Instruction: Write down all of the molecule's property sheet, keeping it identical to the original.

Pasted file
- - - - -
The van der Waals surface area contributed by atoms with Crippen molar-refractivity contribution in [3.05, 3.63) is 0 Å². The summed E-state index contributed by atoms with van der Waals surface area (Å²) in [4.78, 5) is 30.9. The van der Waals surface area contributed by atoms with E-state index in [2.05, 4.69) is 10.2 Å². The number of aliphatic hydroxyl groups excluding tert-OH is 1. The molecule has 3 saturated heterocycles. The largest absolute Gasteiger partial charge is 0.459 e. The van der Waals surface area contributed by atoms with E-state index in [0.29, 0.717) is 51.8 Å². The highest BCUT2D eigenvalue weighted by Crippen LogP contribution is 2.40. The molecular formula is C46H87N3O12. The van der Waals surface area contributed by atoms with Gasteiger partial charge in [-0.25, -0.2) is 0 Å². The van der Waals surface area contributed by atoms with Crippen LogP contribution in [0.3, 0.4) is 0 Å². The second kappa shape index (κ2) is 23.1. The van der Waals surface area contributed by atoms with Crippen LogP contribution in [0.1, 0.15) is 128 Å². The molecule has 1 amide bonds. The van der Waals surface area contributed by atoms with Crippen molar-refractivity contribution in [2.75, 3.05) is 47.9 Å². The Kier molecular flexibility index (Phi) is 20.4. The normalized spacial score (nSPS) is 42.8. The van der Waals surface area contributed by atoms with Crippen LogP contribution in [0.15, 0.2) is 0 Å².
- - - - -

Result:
The van der Waals surface area contributed by atoms with Crippen molar-refractivity contribution in [3.05, 3.63) is 0 Å². The summed E-state index contributed by atoms with van der Waals surface area (Å²) in [4.78, 5) is 30.9. The van der Waals surface area contributed by atoms with E-state index in [2.05, 4.69) is 10.2 Å². The number of aliphatic hydroxyl groups excluding tert-OH is 1. The molecule has 3 saturated heterocycles. The largest absolute Gasteiger partial charge is 0.459 e. The van der Waals surface area contributed by atoms with E-state index in [0.29, 0.717) is 51.8 Å². The highest BCUT2D eigenvalue weighted by Crippen LogP contribution is 2.40. The molecular formula is C46H87N3O12. The van der Waals surface area contributed by atoms with Gasteiger partial charge in [-0.25, -0.2) is 0 Å². The van der Waals surface area contributed by atoms with Crippen LogP contribution in [0.3, 0.4) is 0 Å². The second kappa shape index (κ2) is 23.1. The van der Waals surface area contributed by atoms with Crippen LogP contribution in [0.1, 0.15) is 128 Å². The molecule has 1 amide bonds. The van der Waals surface area contributed by atoms with Crippen molar-refractivity contribution in [2.75, 3.05) is 47.9 Å². The Kier molecular flexibility index (Phi) is 20.4. The normalized spacial score (nSPS) is 42.8. The van der Waals surface area contributed by atoms with Crippen LogP contribution in [0.15, 0.2) is 0 Å².